Anxiety is spreading across Kenya’s business community as the Kenya Revenue Authority (KRA) rolled out a series of new tax surveillance systems that will hand the State real-time access to financial data, including sales returns, for scrutiny.
To tighten supervision, the taxman announced the installation of flow meters and CCTV cameras in alcohol factories – guaranteeing the State round-the-clock information on the operations of manufacturers to curb tax evasion.
KRA also announced all electronic tax registers (ETRs) are required to be connected to its systems for monitoring daily sales.
The two systems will give KRA a view of goods as they leave the production line to the point of exchange between retailers and consumers, collecting what is due at each point along the supply chain.
The taxman is sealing loopholes that allow traders and manufacturers to under-declare the amount of goods sold or produced to minimise the taxes they owe.
“This year we, have come with a very aggressive way of ensuring all manufacturers of alcohol are fitted with three key gadgets including a mass custody flow meter, a radar to monitor what is entering into their tanks, and CCTV cameras. All these gadgets will be integrated and ensure they can relay data remotely,’’ said Isaac Gachoka, KRA domestic tax enforcement official.
Taxes have declined
Kenya’s economy has grown on average 4.7 per cent over the last five years but taxes as a percentage of GDP have declined from 17.4 in 2018 to 16.6 percent in 2019.
This indicates that while the amount of goods and services is expanding, the taxes on them are going down, indicating gaps in the economy exploited by tax cheats through mis-invoicing.
The taxman has deployed IT systems on the supply side with the rollout of the Excisable Goods Management System (EGMS) in 2013 that facilitates the tracking of stamps on excisable goods along the supply chain to account for tax payments.
The digital stamps were meant to replace paper stamps but are also prone to counterfeiting.
Now KRA is expanding its surveillance through the mass custody flow meter that will track high volumes of alcoholic beverages produced to maximise the excise tax collected.
CCTV cameras will also allow the taxman to track what the firms are producing, by relaying data in real time.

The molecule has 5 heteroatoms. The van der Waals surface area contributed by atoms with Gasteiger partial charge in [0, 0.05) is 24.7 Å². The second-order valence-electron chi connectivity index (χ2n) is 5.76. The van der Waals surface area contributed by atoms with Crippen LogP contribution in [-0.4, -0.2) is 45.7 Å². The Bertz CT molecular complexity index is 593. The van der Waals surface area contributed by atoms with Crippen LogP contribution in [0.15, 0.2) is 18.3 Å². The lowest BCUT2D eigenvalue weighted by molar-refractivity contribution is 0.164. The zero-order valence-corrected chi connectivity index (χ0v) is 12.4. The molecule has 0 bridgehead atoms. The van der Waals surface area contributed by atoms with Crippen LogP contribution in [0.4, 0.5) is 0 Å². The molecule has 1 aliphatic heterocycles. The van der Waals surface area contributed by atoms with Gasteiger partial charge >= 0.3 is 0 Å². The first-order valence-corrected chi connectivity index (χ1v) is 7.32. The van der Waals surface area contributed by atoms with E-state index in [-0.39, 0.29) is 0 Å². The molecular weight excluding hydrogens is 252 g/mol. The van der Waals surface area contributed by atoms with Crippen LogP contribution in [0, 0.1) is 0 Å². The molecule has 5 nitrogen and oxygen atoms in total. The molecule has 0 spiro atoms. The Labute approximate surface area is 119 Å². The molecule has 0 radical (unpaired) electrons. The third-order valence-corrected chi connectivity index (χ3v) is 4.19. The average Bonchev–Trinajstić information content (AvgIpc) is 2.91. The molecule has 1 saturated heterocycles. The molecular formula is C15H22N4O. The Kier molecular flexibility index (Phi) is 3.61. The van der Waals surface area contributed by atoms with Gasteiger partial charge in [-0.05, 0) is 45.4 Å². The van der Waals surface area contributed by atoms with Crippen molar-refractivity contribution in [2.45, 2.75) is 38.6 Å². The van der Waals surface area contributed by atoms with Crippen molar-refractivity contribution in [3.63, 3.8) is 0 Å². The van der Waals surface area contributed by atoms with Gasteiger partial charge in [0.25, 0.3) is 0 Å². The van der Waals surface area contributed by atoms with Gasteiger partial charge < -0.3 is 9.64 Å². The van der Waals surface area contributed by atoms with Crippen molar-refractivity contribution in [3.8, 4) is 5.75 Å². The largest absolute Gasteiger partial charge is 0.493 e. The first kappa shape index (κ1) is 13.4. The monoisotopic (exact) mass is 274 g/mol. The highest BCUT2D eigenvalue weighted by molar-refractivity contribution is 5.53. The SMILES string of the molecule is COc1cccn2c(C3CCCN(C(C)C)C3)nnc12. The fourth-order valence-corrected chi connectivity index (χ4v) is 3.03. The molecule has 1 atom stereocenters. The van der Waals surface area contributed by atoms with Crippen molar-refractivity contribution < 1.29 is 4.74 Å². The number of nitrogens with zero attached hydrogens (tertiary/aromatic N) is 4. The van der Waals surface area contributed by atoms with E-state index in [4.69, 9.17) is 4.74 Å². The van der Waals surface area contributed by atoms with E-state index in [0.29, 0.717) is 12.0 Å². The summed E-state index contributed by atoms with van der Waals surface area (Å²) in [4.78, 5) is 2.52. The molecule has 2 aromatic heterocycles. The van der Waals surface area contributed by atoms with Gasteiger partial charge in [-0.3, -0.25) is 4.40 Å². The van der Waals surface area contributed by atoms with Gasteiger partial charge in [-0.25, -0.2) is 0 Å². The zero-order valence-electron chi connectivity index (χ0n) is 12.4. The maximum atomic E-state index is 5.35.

The technology is expected to complement the existing EGMS.
At the retail end, the taxman announced the end of the January 15, 2022 deadline for firms to comply with a new law that requires them to send real-time data on their daily sales through internet-enabled electronic tax registers.
KRA then said it would crack down on dealers supplying the phased-out gadgets.
To beat tax cheats, KRA “wishes to remind suppliers of Electronic Tax Registers (ETRs) and VAT registered taxpayers that the supply of ETRs that are not compliant with the Value Added Tax (Electronic Tax Invoice) Regulations, 2020 was discontinued effective January 15, 2022, as per the Public Notice of November 23, 2021, on the ‘Requirements for Uptake of Electronic Tax Invoice’,” it said.
“Any supplier of ETRs found supplying non-compliant ETRs shall be liable to penalties as prescribed in the law.”
The law requires businesses with an annual turnover of at least Sh5 million to have ETRs. Under the new system, the KRA will receive sales and invoice data from all registered firms and traders daily in a fresh push to boost revenues and curb tax evasion.
Traders will also be required to seek the taxman’s permission to perform any other business the next day under the system, meaning incorrect or incomplete data logged the previous day could lock them out.
Fine for non-compliance
Failure to comply with the regulations attracts a fine not exceeding Sh1 million or imprisonment for a term not exceeding three years or both.
The internet-enabled ETRs come with several unique features. For example, they capture the personal identification number (PIN) of the gadget’s buyer. But that is optional when generating an invoice and is only applicable when the purchaser intends to claim input tax for the VAT paid.
The new ETRs also have a control unit serial number issued by KRA to identify each tax register beside a control unit invoice number, that is, a unique number generated by the tax register upon the issuing of each tax invoice.
The gadgets also come with a quick response (QR) code, which helps to confirm the validity of the tax invoice.